To make rapid progress, you can repeat this same four-step process over and over to solve other design problems. In the end, the team will have created and tested a viable, fully functional prototype that—though limited in scope—can serve as the foundation for the design and development of the full product.
Many agencies follow a process that is similar to this intensive design initiative when kicking off their client engagements. And many companies, large and small, take similar approaches. Doing an intensive design initiative is an especially effective approach when the goal is to create a fully functional prototype that can serve as the foundation for a product. For a startup, this prototype will be the bedrock of the user experience. All future enhancements and iterations will spring from the prototype.
Benefits of an Intensive Design Initiative
When intensive design workshops include key stakeholders from the design, technology, and business teams, solving problems together in a fast-paced, productive manner, the thinking of the team quickly coalesces. Such workshops engage all team members in the crafting of a design solution from the beginning, increasing their investment in the project’s success. And since everyone is right there, there’s no danger of anyone getting left out of the loop.
This approach breaks down the walls that can slowly build up between disciplines over time, meets the differing needs of team members in various roles, and instills renewed interest in collaborating, as well as communicating informally, with other team members.
Plus, an intensive design workshop provides particular benefits to specific stakeholders, as follows:
- For development and technology—A workshop brings developers closer to the early stages of a project, giving them an opportunity to communicate technological constraints and considerations. Even if the workshop captures only their key, top-level considerations, it will save them time and hassle later on, during the development phase.
- For UX professionals—An intensive design workshop leverages UX knowledge and input from the beginning of a project—rather than our impact being limited because we’re brought in too late. A workshop can give us tremendous insights into the user experience, especially when actual users directly touch the products of our labor.
- For sales and marketing—These stakeholders have direct contact with customers. Bringing them into a workshop provides a direct channel to those customers. Having their unique perspective on and understanding of customers is incredibly valuable when designing user experiences. Their participation also helps align Sales and Marketing’s future activities around user experience—for example, they may come to us with unsolicited customer intelligence.
- For executives—An intensive design workshop allows executives to shape the product directly—just as they envision it. However, rather than by edict, they do this through engagement with the team. A workshop can provide a forum for others to refine or even challenge their ideas.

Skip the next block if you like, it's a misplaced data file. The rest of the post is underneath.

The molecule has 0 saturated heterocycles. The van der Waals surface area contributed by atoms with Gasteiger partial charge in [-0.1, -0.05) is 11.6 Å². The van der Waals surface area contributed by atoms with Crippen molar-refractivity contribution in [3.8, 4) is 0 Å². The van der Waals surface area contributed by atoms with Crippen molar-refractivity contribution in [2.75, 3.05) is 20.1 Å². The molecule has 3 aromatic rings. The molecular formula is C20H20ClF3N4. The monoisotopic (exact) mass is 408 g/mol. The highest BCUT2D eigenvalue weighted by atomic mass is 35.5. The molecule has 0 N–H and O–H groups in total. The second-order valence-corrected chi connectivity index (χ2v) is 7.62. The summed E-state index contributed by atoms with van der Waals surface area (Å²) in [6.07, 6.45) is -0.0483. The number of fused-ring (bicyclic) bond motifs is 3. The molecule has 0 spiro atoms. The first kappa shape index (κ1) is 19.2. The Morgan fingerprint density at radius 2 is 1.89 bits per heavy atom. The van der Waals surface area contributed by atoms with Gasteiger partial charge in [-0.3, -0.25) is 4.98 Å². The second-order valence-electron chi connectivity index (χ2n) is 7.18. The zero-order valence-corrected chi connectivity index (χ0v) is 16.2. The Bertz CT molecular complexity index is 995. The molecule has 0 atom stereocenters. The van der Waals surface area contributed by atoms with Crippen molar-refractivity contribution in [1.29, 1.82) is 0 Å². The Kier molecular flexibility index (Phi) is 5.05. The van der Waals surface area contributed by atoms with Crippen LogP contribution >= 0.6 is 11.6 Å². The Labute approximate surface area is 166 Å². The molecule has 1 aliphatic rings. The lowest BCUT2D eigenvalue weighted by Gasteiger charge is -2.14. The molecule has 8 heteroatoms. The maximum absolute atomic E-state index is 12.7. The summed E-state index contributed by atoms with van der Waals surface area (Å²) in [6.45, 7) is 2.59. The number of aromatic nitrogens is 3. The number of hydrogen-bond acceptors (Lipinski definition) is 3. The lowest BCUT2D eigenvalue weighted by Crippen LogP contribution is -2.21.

To benefit from doing a workshop, do you have to be working on a new product? No. You can hold a workshop to solve key problems with an existing product or service—such as poor navigation or feature creep. Obviously, this approach is not applicable to solving small issues. (If a company is hiring a UX professional to solve maintenance design issues, this should be a red flag for your joining the team.)
The intensive design initiative can provide an effective framework for creating design solutions throughout a startup’s ongoing maturation. This is a very effective approach for placing User Experience at the center of an organization’s product development process where it can be most successful.
Despite all of these benefits, there is one major challenge in taking this approach: it is disruptive. Many companies who follow the traditional requirements-to-development approach will find adopting the newer, less linear intensive design initiative quite challenging. It can be a loose, often circular process with a lack of concrete deliverables.
Following this process requires a high degree of trust in the outcomes of a fluid creative exercise, without there being clearly defined objectives to meet. This approach changes how people work on a daily basis, too, and requires a good amount of time and commitment to get off the ground. In other words, it changes everything. Change angers a lot of people, so you can expect high levels of resistance and drama. You have to be prepared for that.
The design sessions themselves may be choppy and awkward. You’ll have to lead people through the journey, which means facilitating collaboration and communication. Beyond the design sessions, you’ll need an extraordinary amount of communication to keep the project running smoothly. You’ll feel like you’re a project manager, trying to get everyone sharing information and focusing on the design challenge.
But in the end, you can realize a great outcome and some of your team members will have become believers. Your team’s next workshop will be smoother and more engaging.